China targets illegal online maps



China targets illegal online maps Beijing: China will introduce new net mapping rules to prevent disclosure of sensitive information such as location of army bases, officials said, adding that anyone who would violate the regulations may face seven to 10 years jail term.

"Those who upload maps to the Internet that display sensitive military locations may be in breach of laws prohibiting disclosure of state secrets and can face seven to 10 years jail term," Chinese officials said.

"Those who upload maps to the Internet that display sensitive military locations may be in breach of laws prohibiting disclosure of state secrets and can face seven to 10 years jail term," Chinese officials said.

Authorities are strengthening the supervision of although Internet maps are popular, it is a problem if they include sensitive information such as location of army bases, the State Bureau of Surveying and Mapping (SBSM) said.

Song Chaozhi, deputy director of SBSM said an investigation would be launched to detect problematic Internet map sites.

Under the latest standard, qualified online map servers must have no record of information leakage in any form in the past three years, another official newspaper China Daily said.

The new regulation includes all maps downloaded or copied from the Internet onto cell phones and handheld computers, it said adding that by December officials will also crack down on unregistered or illegal Internet map servers and release blacklist to the public.

Some site administrators that provide Internet maps and related services are unaware that they may be in violation of certain laws. That's until last month when an online forum frequented by military enthusiasts was ordered to close.

The national surveying and mapping bureau reportedly punished three Germans who collected geographic information in Yichang, Hubei province and later mapped these in computers, it said.

Similarly, the Longyan bureau of land and resources in Fujian province reportedly meted out administrative punishment to a Japanese who measured 195 locations inside Longyan and located 80 of them on his map, it said.

In April 2010, the Shenzhen land planning and supervision team detected a website named Moon-bbs.com, where confidential geographic information including military airports and locations of nuclear test explosions were published.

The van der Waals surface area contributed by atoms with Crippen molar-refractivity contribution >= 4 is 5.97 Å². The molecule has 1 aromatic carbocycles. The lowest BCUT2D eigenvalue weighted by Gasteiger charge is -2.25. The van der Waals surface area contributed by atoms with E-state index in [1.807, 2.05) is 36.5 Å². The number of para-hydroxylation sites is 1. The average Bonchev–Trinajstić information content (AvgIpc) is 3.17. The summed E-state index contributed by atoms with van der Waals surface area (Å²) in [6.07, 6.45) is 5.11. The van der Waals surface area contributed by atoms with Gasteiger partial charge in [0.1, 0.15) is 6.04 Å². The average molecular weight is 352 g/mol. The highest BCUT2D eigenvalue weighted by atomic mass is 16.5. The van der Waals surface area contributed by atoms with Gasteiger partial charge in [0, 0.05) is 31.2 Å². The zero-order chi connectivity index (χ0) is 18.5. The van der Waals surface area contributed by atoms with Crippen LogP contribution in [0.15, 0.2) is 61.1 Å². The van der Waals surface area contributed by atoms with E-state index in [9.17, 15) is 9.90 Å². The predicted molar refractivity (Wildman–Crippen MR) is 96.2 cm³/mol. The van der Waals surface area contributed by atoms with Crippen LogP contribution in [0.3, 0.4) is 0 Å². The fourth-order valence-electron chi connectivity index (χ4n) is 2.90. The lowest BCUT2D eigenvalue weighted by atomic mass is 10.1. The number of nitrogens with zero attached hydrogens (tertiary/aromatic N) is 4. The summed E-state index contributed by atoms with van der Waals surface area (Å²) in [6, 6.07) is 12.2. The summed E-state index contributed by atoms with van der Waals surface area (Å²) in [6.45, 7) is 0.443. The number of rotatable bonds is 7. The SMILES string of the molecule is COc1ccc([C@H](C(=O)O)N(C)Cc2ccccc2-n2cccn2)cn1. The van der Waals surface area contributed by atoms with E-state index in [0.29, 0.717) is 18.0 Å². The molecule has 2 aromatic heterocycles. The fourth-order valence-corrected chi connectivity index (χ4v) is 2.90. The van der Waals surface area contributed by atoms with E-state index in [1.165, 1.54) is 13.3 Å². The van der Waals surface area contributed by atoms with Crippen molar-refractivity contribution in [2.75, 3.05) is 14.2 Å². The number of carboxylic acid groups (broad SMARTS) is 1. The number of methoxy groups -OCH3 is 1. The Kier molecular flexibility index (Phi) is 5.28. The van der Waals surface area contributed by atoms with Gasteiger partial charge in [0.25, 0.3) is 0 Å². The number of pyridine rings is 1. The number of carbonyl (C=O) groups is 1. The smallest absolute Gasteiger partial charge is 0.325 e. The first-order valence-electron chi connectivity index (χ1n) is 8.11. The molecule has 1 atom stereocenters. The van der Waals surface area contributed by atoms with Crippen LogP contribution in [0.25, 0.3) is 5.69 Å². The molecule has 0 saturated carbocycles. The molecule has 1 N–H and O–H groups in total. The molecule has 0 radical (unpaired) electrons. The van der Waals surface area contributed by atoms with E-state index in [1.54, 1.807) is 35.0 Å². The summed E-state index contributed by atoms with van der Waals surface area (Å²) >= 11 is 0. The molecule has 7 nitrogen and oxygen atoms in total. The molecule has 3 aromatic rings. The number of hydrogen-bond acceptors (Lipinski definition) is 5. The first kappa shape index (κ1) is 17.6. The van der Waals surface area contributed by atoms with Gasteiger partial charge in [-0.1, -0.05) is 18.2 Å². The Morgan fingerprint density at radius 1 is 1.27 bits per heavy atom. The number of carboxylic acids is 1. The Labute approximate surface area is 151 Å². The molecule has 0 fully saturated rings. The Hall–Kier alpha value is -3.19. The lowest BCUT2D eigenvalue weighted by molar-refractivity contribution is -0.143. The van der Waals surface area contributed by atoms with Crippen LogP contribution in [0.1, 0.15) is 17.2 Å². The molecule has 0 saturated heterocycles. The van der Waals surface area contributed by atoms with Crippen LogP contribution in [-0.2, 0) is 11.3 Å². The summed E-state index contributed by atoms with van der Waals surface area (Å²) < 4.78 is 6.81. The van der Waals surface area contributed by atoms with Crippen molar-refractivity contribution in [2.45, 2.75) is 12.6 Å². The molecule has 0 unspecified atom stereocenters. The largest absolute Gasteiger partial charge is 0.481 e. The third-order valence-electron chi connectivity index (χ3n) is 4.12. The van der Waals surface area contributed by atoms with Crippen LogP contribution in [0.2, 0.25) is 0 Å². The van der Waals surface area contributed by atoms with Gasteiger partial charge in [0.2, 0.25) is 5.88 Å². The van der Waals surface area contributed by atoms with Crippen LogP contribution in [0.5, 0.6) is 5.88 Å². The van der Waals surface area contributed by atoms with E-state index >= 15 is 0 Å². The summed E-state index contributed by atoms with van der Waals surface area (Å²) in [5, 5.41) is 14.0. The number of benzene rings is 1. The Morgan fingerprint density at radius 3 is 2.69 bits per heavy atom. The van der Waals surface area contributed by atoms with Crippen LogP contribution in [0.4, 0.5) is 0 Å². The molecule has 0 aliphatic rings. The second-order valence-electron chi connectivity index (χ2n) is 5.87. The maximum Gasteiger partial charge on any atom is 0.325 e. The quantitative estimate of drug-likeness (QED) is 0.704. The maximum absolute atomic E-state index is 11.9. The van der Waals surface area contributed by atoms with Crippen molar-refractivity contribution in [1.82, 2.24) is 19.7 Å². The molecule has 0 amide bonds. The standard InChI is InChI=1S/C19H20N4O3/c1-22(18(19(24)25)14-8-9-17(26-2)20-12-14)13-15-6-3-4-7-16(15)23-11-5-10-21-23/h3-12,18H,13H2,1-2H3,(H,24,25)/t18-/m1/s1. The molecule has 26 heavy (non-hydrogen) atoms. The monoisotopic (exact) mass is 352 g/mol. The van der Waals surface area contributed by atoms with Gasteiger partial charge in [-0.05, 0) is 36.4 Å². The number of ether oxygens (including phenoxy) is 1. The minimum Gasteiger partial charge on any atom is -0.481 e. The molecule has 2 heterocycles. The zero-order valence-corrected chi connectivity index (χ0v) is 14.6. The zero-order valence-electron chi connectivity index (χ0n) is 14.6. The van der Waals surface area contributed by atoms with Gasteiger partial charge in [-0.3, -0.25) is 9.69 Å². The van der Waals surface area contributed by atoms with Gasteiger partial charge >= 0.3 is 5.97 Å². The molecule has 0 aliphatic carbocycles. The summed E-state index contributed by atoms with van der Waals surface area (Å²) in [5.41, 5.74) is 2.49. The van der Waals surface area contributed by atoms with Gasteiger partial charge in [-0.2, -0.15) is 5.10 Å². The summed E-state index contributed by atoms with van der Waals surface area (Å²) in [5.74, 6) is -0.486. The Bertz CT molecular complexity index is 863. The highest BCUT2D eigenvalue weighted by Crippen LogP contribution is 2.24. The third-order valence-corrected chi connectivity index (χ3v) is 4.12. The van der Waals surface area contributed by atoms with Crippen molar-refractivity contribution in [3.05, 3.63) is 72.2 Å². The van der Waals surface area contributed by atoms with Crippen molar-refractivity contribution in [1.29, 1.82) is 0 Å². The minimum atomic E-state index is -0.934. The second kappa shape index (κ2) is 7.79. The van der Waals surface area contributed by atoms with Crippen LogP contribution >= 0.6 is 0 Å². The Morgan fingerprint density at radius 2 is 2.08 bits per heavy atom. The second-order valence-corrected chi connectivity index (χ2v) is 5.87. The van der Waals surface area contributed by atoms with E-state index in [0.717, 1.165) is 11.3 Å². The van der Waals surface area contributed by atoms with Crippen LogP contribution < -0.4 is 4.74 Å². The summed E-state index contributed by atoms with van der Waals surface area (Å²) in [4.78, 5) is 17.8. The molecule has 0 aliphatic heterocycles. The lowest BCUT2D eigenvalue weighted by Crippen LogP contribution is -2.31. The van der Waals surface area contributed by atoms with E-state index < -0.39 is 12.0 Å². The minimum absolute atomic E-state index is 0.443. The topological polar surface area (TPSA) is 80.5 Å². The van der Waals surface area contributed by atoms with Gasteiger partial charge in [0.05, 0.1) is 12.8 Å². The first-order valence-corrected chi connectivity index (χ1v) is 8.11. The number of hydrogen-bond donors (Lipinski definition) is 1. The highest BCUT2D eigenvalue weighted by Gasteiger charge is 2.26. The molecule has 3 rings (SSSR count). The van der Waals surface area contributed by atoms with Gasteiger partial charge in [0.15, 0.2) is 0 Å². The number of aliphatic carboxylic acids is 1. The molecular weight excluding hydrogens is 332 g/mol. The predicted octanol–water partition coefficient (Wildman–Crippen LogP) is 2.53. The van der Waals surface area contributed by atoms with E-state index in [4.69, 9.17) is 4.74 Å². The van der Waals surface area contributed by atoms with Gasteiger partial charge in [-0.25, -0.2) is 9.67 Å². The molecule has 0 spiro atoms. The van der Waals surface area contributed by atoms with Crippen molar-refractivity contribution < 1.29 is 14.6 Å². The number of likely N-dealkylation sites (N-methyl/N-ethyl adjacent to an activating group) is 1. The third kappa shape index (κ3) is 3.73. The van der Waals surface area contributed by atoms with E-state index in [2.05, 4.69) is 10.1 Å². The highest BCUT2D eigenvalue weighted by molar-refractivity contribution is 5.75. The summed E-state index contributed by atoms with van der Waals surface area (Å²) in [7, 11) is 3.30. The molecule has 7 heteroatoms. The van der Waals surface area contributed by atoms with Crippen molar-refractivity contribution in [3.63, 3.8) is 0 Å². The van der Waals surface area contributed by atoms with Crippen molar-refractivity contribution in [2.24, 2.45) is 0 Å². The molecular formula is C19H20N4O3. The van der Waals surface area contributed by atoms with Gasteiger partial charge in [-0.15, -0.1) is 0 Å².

The website was reportedly linked to the server of a foreign map website, where users can scan high-definition satellite pictures worldwide free of charge and mark the location or relevant information of a military site.

In another website called Godeyes, a well-known portal based on Google Earth with 440,000 registered users, people can pilot virtual planes from Nanning, capital of the Guangxi Zhuang autonomous region, to Beijing.

China has about 42,000 Internet map websites and as the number grows, more cases of information leakage were reported.

The official Xinhua News Agency reported 1,058 cases of illegal surveying and mapping were busted in a 16-month crackdown launched by the bureau and six central government departments.

About 30 of the cases involved foreigners and military information.

The agency reported earlier that 3,686 out of 41,670 websites providing map services were found to be problematic last year and 200 were closed.

Moonlight Forum, popular among military observers was closed down last month for publicising sensitive geographical information such as the locations of airfields, navy bases and the People's Liberation Army Hong Kong Garrison.

Song said net mapping involved publishing maps with wrong locations or information, and the other is leaking sensitive information involving State secrets on maps.

All these will harm consumers' rights or even endanger national security, he said.

PTI